- The Washington Times - Wednesday, May 14, 2003

No more stories

“Stories are for children, lawyers, and indie-film producers. The rest of us don’t have time. … Yet some people are convinced that reality television will wane because people crave narrative, that we have some innate need to riddle out which of the ‘Just Shoot Me’ characters shouldn’t be shot. This argument is usually made by writers. …

“Reality television doesn’t threaten good writing, it replaces bad writing. You don’t need a script for a Vin Diesel movie when all you really want is to see stuff blown up. … Thanks to the visionaries at ‘Are You Hot?’ no child will ever again have to suffer through the plot of a ‘Baywatch’ episode to see mostly naked bimbos. …

“Even George Lucas, who is always referencing Joseph Campbell on how each society creates the same heroic epic, seems to have given up on storytelling in favor of just boring the audience between special effects.”

Joel Stein, writing on “Tales Spin,” in this Friday’s issue of Entertainment Weekly

Crying victim

“You’ve got to admire the tenacity of leftists. The same people who were colossally wrong about the war on terror, … who defamed America and its supporters as enemies of freedom even after the wars that led to liberation — these same people, now that history has thoroughly embarrassed them and refuted their claims, are … on the attack! …

“From Greenwich Village to Hollywood the American left is crying victim — ‘McCarthyism,’ ‘persecution’ — because Americans are revolted by what they said and did. And of course the left is once again — in the same hypocritical breath — presenting itself as a defender of the American liberties it refused to defend. And of course the left is yet again ‘defending’ them not against the fascist threat from Iran and other terrorist states still at large, but from America itself. ‘A chill wind is blowing in this nation,’ is how actor and anti-war leftist Tim Robbins characterizes his triumphant country while complaining about his ‘persecution’ and ‘silencing’ on national TV. …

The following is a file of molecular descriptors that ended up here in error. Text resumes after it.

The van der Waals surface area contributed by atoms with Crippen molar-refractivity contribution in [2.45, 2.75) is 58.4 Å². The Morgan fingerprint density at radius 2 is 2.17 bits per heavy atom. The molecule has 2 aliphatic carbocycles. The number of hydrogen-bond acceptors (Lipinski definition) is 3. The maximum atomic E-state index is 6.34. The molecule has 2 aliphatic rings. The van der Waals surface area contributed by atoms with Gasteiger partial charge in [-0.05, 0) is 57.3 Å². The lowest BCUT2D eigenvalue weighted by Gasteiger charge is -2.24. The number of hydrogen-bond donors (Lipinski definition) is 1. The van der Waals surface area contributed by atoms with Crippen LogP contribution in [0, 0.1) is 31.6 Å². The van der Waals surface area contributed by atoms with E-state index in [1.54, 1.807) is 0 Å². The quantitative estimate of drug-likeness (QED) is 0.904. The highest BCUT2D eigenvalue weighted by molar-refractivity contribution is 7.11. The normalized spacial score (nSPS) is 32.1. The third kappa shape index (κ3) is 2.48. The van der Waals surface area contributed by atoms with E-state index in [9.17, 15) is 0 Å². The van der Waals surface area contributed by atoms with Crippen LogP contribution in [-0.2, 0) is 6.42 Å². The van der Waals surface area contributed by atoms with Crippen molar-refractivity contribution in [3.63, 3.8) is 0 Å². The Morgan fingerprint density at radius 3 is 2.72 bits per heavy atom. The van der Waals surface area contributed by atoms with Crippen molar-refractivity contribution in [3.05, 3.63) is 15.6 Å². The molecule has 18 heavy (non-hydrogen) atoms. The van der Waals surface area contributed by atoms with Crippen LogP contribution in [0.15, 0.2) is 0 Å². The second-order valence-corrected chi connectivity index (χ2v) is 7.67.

“Leading the leftist juggernaut in its current attack on America’s defenders is the largest and most influential hate group in America, misnamed ‘People for the American Way.’ People for the American Way is a permanent campaign of fear and hate aimed principally at Christian conservatives but at every group that attempts to defend America against the assaults of the left.”

David Horowitz, writing on “People Against the American Way,” Tuesday in Front Page at www.frontpage.com

Comic heyday

“Comic books grew up only in the 1930s, at first composed crudely of reprints from newspaper strips. The comic-book industry began at the end of the decade, prompted in no small degree by the supersuccess of one figure: Superman.

“That the Man of Steel had been created by a couple of Jewish teenagers in Cleveland, and that the rights were sold to Action Comics in New York for next to nothing, tells us volumes. Concentrated in New York, the little comic-book companies … generally had a handful of artists or assistants and paid them terribly. … Formulas for success (i.e., steady sales) were plucked out of movies, popular literature, and occasionally classics, and sometimes actually invented. As in the production of the ‘B’ movies of the day or future TV sitcoms, successful plots and styles, indeed whole genres of comics, were stolen by competitors just as soon as they appeared. …

“Comic books hit their highest circulation during and shortly after the Second World War, GIs and children with pocket money adding massively to the half-million per year that a successful title could reach. Patriotism and exploitation merged seamlessly, with hateful racial stereotyping of the Japanese worse than the usual belittling treatment of African-American characters.”

Paul Buhle, writing on “The New Scholarship of Comics,” in this Friday’s issue of the Chronicle of Higher Education


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